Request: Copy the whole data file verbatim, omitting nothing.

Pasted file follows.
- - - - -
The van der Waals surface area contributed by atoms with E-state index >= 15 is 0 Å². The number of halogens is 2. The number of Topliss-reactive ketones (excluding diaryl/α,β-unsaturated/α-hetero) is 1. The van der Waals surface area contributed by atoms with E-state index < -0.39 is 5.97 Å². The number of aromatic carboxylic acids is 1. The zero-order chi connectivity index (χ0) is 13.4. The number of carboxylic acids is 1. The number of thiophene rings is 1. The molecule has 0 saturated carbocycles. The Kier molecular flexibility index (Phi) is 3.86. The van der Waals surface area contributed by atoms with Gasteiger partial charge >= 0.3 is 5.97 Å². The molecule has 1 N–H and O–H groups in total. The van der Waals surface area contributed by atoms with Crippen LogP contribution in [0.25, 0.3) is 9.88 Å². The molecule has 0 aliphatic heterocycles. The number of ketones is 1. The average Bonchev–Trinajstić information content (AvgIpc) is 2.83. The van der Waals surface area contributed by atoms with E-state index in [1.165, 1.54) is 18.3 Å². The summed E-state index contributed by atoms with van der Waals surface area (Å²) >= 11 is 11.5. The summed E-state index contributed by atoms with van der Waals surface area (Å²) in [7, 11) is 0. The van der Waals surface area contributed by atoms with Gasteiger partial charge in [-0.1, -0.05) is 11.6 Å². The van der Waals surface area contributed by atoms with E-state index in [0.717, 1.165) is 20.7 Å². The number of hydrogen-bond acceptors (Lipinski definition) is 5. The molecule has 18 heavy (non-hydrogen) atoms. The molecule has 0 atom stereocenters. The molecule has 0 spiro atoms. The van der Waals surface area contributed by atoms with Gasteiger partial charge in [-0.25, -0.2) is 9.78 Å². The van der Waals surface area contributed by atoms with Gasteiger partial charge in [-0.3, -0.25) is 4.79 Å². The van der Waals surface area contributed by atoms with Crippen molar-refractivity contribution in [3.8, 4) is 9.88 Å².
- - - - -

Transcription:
The van der Waals surface area contributed by atoms with E-state index >= 15 is 0 Å². The number of halogens is 2. The number of Topliss-reactive ketones (excluding diaryl/α,β-unsaturated/α-hetero) is 1. The van der Waals surface area contributed by atoms with E-state index < -0.39 is 5.97 Å². The number of aromatic carboxylic acids is 1. The zero-order chi connectivity index (χ0) is 13.4. The number of carboxylic acids is 1. The number of thiophene rings is 1. The molecule has 0 saturated carbocycles. The Kier molecular flexibility index (Phi) is 3.86. The van der Waals surface area contributed by atoms with Gasteiger partial charge >= 0.3 is 5.97 Å². The molecule has 1 N–H and O–H groups in total. The van der Waals surface area contributed by atoms with Crippen LogP contribution in [0.25, 0.3) is 9.88 Å². The molecule has 0 aliphatic heterocycles. The number of ketones is 1. The average Bonchev–Trinajstić information content (AvgIpc) is 2.83. The van der Waals surface area contributed by atoms with E-state index in [1.165, 1.54) is 18.3 Å². The summed E-state index contributed by atoms with van der Waals surface area (Å²) >= 11 is 11.5. The summed E-state index contributed by atoms with van der Waals surface area (Å²) in [7, 11) is 0. The van der Waals surface area contributed by atoms with Gasteiger partial charge in [-0.1, -0.05) is 11.6 Å². The van der Waals surface area contributed by atoms with E-state index in [0.717, 1.165) is 20.7 Å². The number of hydrogen-bond acceptors (Lipinski definition) is 5. The molecule has 18 heavy (non-hydrogen) atoms. The molecule has 0 atom stereocenters. The molecule has 0 spiro atoms. The van der Waals surface area contributed by atoms with Gasteiger partial charge in [-0.25, -0.2) is 9.78 Å². The van der Waals surface area contributed by atoms with Gasteiger partial charge in [-0.3, -0.25) is 4.79 Å². The van der Waals surface area contributed by atoms with Crippen molar-refractivity contribution in [3.8, 4) is 9.88 Å².